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Leopard Tortoise

Order:

Testudines

Family:

Testudinidae

Group:

Creep

Young:

Hatchlings

Lifespan:

50 – 100 years

Gestation:

90 – 120 Days, 2 – 12 Eggs

Distribution:

Wide Distribution in Sub-saharran Africa from Sudan to Cape

Habitat:

Grassland and savannah

Diet:

Herbivore - Grass, weeds and flowers

Conservation Status:

Least concern
Facts

The leopard tortoise Geochelone paradalis babcocki is the second largest African mainland tortoise (the African spurred tortoise is larger) and fourth largest in the world living in semi arid thorny grassland areas. It is not unusual to find specimens 35 to 45cm in length and weighing over 15kg. Their Carapace (which is the name given to their shells) is a high domed or pyramid shape and are attractively marked which is usually a creamy yellowy colour with black blotches or stripes each one having it’s own unique identity.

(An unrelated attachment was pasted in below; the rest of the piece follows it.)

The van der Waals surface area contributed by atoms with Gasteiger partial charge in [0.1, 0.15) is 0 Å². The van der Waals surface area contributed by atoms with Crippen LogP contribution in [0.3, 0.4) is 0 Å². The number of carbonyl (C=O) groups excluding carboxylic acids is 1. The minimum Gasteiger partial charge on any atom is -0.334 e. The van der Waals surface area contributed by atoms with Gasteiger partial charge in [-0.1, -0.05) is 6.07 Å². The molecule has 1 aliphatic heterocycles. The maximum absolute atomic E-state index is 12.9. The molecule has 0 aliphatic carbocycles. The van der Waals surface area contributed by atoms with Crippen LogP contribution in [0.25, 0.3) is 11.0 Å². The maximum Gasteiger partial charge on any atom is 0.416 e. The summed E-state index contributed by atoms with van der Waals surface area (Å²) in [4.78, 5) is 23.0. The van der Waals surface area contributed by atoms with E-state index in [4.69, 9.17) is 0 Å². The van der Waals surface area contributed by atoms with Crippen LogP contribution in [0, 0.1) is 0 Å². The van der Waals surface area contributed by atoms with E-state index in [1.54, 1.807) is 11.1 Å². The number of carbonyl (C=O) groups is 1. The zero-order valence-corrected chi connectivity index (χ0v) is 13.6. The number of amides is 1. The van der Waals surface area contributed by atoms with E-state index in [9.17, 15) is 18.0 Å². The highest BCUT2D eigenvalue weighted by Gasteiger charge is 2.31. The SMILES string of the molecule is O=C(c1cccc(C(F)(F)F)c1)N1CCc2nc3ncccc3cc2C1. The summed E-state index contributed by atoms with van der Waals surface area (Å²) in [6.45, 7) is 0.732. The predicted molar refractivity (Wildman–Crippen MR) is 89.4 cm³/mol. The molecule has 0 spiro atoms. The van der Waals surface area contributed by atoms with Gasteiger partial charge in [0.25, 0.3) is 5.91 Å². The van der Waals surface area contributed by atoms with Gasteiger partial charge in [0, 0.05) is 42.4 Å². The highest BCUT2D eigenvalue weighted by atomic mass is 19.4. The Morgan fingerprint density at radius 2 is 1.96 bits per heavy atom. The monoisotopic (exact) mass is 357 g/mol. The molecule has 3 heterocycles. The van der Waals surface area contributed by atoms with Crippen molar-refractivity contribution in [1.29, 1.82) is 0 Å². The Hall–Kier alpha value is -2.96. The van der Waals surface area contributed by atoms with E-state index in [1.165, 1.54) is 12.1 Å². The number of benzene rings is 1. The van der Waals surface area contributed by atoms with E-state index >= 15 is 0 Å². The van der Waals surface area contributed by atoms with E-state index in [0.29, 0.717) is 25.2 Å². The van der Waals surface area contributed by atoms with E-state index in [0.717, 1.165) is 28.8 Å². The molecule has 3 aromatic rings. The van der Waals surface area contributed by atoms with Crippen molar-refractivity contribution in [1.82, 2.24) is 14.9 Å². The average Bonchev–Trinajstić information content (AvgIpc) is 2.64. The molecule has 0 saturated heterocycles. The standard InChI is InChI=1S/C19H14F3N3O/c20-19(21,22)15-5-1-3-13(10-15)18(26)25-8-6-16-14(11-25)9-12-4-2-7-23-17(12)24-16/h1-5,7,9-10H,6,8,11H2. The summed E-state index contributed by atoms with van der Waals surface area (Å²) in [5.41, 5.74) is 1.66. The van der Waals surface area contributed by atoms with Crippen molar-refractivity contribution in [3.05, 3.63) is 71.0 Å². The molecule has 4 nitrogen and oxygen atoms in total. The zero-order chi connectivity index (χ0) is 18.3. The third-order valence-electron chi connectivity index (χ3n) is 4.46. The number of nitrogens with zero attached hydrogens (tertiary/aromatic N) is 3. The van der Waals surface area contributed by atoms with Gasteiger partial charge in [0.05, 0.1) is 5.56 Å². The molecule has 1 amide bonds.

Like most tortoises, they can retract their head and feet into their shell which often results in them making a hissing sound (which usually is air being expelled from their lungs) in defense when threatened. Also like all tortoises and turtles, their mouth is a "beak". The rear legs are very trunk-like the front legs are almost paddle shaped and "pigeon-toed" with a row of small "nails". They can move very fast on these legs, and manoeuvre over rocky terrain easily, they can also climb and can go underwater for up to 10 minutes. (Snorkelling anyone?).

Younger animals have a surprising ability to climb, as their toenails provide a very secure grip on wood, concrete, and rough stone surfaces. Small Leopard Tortoises (under 6 inches in length) have been observed climbing vertically up and over a 12 inch high wooden board intended to be an enclosure boundary.

 

Do you know?

In areas of significant human populations this species is considered rare and folklore believe that these tortoises are associated with strength.